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Trevor Lane 04-09-2010 02:55 PM

Chuck Sipes appreciation thread
Dude was crazy with his training and his physique and strength show it:mh:
Chuck Sipes Golden Era Classic Bodybuilder Strength Feats

Chuck Sipes Bodybuilder | Bodybuilding champion of the Golden Age | Classic pro physique muscle star and contest winner, Chuck Sipes | IFBB, Joe Weider, Hall of Fame member.

BendtheBar 04-09-2010 03:00 PM

Here's the Chaos and Pain URL (MAB censored "f*ck):

Baddest Motherfuckers Ever #10- Chuck Sipes | Chaos and Pain

BendtheBar 04-09-2010 03:02 PM

Chuck Sipes
One Year of Total Abdominal Specialization
By Dennis Weis "The Yukon Hercules"

Anyone who has followed the competitive bodybuilding career of the
late Chuck Sipes, during the golden era will note that Chuck had
possessed a sensational abdominal development.

It is apparent that Chuck must have done some very SPECIAL work
on this waist region because on the night of the 1968 IFBB
Mr. World contest, Chuck not only won the overall title, but best
abs award. This feat is almost unheard of for a 220 pound
bodybuilder, regardless if he is a Super Star.

I was naturally curious as to how he accomplished this
specialization on the waist region because when I did the complete
story on his preparation for winning the Mr. World title (Iron Man/Jan
1984), he mentioned that he only performed a few sets of abs
exercises to retain sharpness from a special abs program the year
(1967) before.

With this thought in mind, I obtained an exclusive interview from
Chuck, detailing how he prefers to SPECIALIZE on the waist region.
Read this interview very CAREFULLY and I am sure that you will
gain much wisdom from this man, Chuck Sipes.

Following is the taped personal interview that I had with Classic
Bodybuilder Chuck Sipes.

Dennis: Chuck what was your age when you began the very
specialized one year abs program?

Chuck: My age at the time I began the specialized abs training
program was 36 years.

Dennis: What were some of the IMPORTANT considerations that
caused you to embark on such a specialized schedule of
abdominal training?

Chuck: Well, Dennis, one of the most important considerations that
I give to any type of training schedule is the promotion of HEALTH. I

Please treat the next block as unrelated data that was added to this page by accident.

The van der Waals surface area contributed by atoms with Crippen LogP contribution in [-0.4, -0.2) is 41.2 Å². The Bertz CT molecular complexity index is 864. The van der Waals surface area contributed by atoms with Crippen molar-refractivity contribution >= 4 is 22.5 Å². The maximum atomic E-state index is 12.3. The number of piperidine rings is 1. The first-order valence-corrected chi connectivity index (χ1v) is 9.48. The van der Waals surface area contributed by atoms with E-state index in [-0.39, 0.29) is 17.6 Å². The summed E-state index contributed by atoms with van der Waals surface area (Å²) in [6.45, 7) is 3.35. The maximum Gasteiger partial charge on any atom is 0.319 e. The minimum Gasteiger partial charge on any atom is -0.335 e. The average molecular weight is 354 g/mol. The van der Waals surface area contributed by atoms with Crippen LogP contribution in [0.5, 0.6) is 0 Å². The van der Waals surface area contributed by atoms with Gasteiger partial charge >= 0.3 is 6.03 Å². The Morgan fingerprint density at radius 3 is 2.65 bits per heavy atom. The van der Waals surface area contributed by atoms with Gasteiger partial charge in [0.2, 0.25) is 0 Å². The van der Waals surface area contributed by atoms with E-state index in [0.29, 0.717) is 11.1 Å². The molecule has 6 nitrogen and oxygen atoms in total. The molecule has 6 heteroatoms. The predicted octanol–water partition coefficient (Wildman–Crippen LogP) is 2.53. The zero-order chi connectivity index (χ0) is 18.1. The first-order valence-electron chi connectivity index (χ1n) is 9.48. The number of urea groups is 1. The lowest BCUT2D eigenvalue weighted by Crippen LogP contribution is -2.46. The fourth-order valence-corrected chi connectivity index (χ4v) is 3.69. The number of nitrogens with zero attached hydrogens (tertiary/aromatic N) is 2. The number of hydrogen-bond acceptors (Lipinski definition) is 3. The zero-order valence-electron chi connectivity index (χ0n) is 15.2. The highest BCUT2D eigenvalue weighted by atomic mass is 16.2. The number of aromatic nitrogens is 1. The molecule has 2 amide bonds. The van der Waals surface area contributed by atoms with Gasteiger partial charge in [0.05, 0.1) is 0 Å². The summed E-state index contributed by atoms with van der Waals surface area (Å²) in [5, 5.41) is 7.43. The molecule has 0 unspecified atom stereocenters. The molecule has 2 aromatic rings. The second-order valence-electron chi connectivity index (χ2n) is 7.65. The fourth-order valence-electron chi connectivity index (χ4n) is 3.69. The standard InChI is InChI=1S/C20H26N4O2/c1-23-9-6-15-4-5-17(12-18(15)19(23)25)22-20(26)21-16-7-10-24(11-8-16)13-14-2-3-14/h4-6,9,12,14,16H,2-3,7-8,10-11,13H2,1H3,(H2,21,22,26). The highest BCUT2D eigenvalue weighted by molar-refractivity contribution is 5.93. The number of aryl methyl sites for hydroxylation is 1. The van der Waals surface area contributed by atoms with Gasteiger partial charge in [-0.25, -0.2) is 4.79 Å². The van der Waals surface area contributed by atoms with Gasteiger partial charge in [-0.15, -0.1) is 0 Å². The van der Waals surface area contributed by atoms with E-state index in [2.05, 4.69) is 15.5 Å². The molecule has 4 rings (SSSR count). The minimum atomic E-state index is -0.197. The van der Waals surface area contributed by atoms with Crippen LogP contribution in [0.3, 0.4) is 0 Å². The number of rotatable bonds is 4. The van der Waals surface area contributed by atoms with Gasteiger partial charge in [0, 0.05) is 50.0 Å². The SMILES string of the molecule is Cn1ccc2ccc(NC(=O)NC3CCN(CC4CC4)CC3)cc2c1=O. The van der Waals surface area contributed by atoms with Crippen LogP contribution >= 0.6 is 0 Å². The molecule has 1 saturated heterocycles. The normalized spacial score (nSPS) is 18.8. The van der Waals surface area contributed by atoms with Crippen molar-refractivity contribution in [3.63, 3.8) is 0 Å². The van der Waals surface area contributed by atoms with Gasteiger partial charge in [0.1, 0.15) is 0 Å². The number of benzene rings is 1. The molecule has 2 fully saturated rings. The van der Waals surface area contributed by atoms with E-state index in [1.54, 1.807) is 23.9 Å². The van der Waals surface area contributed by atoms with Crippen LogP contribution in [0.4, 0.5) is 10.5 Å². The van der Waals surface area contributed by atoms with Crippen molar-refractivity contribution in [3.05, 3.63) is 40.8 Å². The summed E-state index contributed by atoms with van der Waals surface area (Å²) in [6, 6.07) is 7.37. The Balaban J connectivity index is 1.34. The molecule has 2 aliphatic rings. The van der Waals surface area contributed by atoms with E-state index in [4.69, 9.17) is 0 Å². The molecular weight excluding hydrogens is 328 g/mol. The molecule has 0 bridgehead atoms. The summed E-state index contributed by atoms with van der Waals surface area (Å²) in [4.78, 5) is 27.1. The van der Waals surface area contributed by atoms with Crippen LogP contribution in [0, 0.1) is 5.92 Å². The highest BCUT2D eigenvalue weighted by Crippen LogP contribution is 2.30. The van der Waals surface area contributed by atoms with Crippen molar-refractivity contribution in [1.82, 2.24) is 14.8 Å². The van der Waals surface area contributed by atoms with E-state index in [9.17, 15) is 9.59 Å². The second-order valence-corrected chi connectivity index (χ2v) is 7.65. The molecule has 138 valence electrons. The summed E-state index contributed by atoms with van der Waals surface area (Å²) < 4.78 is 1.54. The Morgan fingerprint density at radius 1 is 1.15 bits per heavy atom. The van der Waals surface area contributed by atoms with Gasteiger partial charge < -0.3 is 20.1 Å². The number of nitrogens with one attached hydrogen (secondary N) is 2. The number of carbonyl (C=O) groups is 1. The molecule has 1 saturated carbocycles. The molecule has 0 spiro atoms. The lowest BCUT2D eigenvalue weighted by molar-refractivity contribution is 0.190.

feel that waist training is the KEY TO GOOD HEALTH. By this I mean
that abdominal exercises have a great toning effect on the internal
organs as well as the muscle structure itself. This, in turn, relates to
nutritional aspects. Waist training, when done properly, seems to
result in internal well being. Such work will often improve digestion,
which, in turn, will break down the food enzymes and proteins taken
into the body via nutritional foods.

Dennis: That’s quite an interesting point, Chuck. Now, would you
relate to the readers some of your secondary considerations in
planning your specialized abs program?

Chuck: To me, the waist region is one of the most important areas
from the standpoint of competitive bodybuilding and winning top
contests. Most bodybuilders concentrate more time on what they
consider the more showy type muscles. This would be the arms,
shoulders and chest areas. As a result, they have a lack of quality
abs development simply because they don’t work them with as
much EFFORT as the muscle areas just mentioned. I personally
believe that the abs are indeed the most eye catching of the body

Dennis: Earlier in the interview, you were mentioning the
breakdown of food enzymes and proteins in the body resulting from
proper abdominal training. What importance does NUTRITION play in
your training for "sharp" abs?

Chuck: Throughout my career of 30 plus years in the weight game, I
have always tried to adhere to a very balanced diet of PROTEINS, FATS,
CARBOHYDRATES in the proper ratio balance. I have always avoided
JUNK type foods. (This basic comment regarding diet is in
consideration of all body parts and not just the abs.)

Dennis: Chuck, would you care to go into your overall nutritional

Chuck: I believe I will wait till another time to do this since the many
facets of the proper nutrition as I see it would take a complete article
or interview itself.

Dennis: Having known you for many years and looking to the many
photos that you have had taken over the years, it appears that you
have always been in fantastic condition, especially in the waist
region. Comment on this.

Chuck: During my many years of bodybuilding, I have always
performed some type of waist training in my workout schedules.

Dennis: Well, why then did you put forth one solid year of EFFORT
on this body part since your abs were in great shape externally and
most likely in a state of well being internally.

Chuck: I believe that in order to bring out the absolute maximum
degree of muscular detail and development in the abs or any body
part for that matter, one must dedicate a period of time just on a
certain body part to realize for one’s self the absolute maximum
potential of the muscle growth, muscularity or strength.

Dennis: Does this mean that the period of time for specialization
on a muscle area would be governed by the factor whether the
muscle area was responsive to training or slow?

Chuck: Yes.

Dennis: Chuck, I think at this time, we should go directly into the
maximums of your special abdominal raining program. What was
your body weight and waist measurement when you began this
intense training schedule?